Please read my previous post first on the difference between reliability and authority.
Does the Church command belief? It would seem so. In order for a teaching to be infallible, it must be said to be binding on all the faithful, which may involve formulae such as that X is definitely to be held or that those who deny X shall be anathema. This sounds like command language. “Believe this because we said so.” However, it is possible to read the intent in another way, that the command-like language is a performance to show that the Church’s infallibility now covers the proposition in question. “We’re sure X is true, and being a Catholic you know that we don’t make mistakes when we speak this way.” Here the appeal is to intellect rather than will. Believe any consistent set of beliefs you like, but Catholicism + not-X has just been removed from this list, because Catholicism contains the proposition “infallible teachings can’t be wrong” and X is now an infallible teaching. So, whatever reason you had for accepting Catholicism is now ipso facto a reason for accepting X.
Thus, I object to the following from Lumen Gentium
In matters of faith and morals, the bishops speak in the name of Christ and the faithful are to accept their teaching and adhere to it with a religious assent. This religious submission of mind and will must be shown in a special way to the authentic magisterium of the Roman Pontiff, even when he is not speaking ex cathedra; that is, it must be shown in such a way that his supreme magisterium is acknowledged with reverence, the judgments made by him are sincerely adhered to, according to his manifest mind and will. His mind and will in the matter may be known either from the character of the documents, from his frequent repetition of the same doctrine, or from his manner of speaking.
If a teaching of the pope is not certainly known, why must we all believe it? This is authority dictating belief. “Believe this, not because we’re willing to say it’s definitely true, but just because you have to do what we say.”
This is certainly more than just a command to give the pope a respectful hearing, as dissenters used to claim. In fact, I don’t accept even this, that when the pope publishes a magisterial document contradicting revelation and exonerating adultery, as has now happened, that he should be met with anything but outrage and ridicule. Would the saints of past ages have been concerned about respect for office faced with such an abomination?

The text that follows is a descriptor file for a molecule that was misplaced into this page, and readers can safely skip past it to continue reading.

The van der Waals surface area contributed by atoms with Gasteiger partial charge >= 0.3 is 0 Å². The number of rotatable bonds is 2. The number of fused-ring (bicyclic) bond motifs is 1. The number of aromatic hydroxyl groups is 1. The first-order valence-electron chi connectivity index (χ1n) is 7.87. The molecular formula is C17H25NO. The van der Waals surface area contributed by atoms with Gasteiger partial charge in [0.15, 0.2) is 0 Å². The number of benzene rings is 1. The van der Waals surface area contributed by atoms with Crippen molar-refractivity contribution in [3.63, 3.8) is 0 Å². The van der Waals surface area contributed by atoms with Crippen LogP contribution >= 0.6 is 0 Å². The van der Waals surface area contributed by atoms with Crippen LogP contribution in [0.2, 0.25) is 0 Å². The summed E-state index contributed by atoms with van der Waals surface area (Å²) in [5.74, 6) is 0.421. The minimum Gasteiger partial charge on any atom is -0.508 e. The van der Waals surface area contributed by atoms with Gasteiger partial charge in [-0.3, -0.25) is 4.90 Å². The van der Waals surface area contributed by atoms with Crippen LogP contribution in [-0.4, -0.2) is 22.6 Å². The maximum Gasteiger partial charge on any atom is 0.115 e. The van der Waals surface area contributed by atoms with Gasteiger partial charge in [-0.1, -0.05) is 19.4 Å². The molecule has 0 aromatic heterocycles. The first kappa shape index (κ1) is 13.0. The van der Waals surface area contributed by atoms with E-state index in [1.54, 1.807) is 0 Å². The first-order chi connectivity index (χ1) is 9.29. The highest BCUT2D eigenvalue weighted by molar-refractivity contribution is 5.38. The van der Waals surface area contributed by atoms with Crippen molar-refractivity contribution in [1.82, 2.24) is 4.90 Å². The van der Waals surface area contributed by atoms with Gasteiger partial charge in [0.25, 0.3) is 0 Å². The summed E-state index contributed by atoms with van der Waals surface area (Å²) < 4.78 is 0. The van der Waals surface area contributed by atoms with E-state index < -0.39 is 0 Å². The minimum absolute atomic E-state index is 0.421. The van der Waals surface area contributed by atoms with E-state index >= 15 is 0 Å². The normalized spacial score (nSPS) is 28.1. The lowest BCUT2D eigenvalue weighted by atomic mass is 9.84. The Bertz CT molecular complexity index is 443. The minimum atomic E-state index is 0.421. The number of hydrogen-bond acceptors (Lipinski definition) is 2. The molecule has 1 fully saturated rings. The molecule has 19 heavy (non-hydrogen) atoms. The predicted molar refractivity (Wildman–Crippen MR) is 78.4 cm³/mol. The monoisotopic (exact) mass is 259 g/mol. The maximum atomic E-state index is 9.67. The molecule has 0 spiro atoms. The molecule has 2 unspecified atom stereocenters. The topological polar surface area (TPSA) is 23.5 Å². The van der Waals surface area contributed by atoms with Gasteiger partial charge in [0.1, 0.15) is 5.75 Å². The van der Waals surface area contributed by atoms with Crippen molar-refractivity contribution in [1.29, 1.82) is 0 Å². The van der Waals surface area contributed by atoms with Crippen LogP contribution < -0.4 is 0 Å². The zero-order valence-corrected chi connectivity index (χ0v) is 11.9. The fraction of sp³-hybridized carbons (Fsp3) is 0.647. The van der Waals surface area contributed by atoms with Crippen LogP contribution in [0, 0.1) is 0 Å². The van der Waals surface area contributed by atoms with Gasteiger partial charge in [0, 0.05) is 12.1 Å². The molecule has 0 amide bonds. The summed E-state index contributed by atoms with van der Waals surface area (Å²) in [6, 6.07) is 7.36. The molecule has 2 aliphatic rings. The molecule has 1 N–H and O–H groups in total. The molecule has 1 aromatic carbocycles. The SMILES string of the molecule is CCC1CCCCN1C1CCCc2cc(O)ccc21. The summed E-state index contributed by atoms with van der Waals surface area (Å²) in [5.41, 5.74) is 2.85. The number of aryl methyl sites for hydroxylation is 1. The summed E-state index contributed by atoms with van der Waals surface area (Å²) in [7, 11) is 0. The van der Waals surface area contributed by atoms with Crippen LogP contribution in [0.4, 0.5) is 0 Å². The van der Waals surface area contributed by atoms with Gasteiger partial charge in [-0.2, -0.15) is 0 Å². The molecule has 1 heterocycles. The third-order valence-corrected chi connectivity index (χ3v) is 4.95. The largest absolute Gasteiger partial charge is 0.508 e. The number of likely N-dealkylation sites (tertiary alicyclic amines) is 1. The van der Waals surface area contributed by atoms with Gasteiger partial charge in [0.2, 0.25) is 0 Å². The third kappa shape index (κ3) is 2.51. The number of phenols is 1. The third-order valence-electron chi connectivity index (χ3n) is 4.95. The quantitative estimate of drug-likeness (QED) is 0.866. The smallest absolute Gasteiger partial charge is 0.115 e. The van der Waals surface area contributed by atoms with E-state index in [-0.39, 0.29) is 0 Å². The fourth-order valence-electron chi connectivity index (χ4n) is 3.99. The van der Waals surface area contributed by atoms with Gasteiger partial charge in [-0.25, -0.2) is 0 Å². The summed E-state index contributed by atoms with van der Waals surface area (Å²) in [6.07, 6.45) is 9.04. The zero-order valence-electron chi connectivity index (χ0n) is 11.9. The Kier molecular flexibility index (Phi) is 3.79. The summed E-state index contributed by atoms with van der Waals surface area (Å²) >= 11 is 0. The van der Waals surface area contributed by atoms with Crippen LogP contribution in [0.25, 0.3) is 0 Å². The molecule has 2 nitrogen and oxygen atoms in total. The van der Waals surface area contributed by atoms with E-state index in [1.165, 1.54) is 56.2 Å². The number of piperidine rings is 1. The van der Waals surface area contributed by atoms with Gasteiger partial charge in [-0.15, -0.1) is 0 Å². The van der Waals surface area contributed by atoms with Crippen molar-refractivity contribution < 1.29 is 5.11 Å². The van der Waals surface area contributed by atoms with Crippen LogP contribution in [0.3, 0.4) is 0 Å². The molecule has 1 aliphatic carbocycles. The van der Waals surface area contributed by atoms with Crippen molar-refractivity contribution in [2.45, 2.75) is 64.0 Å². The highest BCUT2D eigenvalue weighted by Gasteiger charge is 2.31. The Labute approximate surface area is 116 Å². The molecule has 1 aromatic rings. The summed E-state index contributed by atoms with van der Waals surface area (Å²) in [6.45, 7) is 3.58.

The stated duty is also more than a command not to speak against the pope’s statements. Prematurely cutting off debate is usually unwise, but the pope might decide that debate itself is damaging the confidence or fraternity of the faithful. Still, such a restriction would not command belief as does the instruction “the judgments made by him are [to be] sincerely adhered to”.
This issue has become urgent. Individual bishops used to expound their own views on non-settled doctrine until pope or council made a definitive resolution. For the past century or so, the papacy has been routinely issuing official, magisterial statements which clearly establish official beliefs for the entire Church but do not meet the conditions for infallibility. Thus, we have teachings which, in addition to being official and of questionable connection to the deposit of infallible revelation, are quite novel: that everyone has a right to immigrate, that the death penalty can only be imposed when societal self-defense requires it, that the Church has a duty to ecumenism, that the Old Covenant has not been superseded, that in-vitro fertilization is immoral, that racial discrimination is immoral, and now that adulterers have a duty to render the adultery debt.
Such was a danger of Vatican I. Introducing the dogma of infallible teaching introduces the idea of non-infallible teaching. This prompts the faithful to wonder what of the teachings they’ve been given falls into this category, which is bad enough, but when the pope gets it into his head that he needn’t always be right, he gets careless. He thinks he is exercising restraint by leaving his pronouncements fallible, but he is really over-using his authority. The pre-Vatican I Church had many infallible dogmas, but few commanded beliefs, while we now have many.
I myself have lost the ability to extend any credit at all to the non-infallible Magisterium, especially with the lewd old heretic currently occupying Peter’s chair. This is not a state I recommend to anyone. It jeopardizes my communion with the Church. It may well be the prelude to a more general collapse of faith. But I find it beyond my power to force myself to believe things, especially the things I’m now being ordered to believe.
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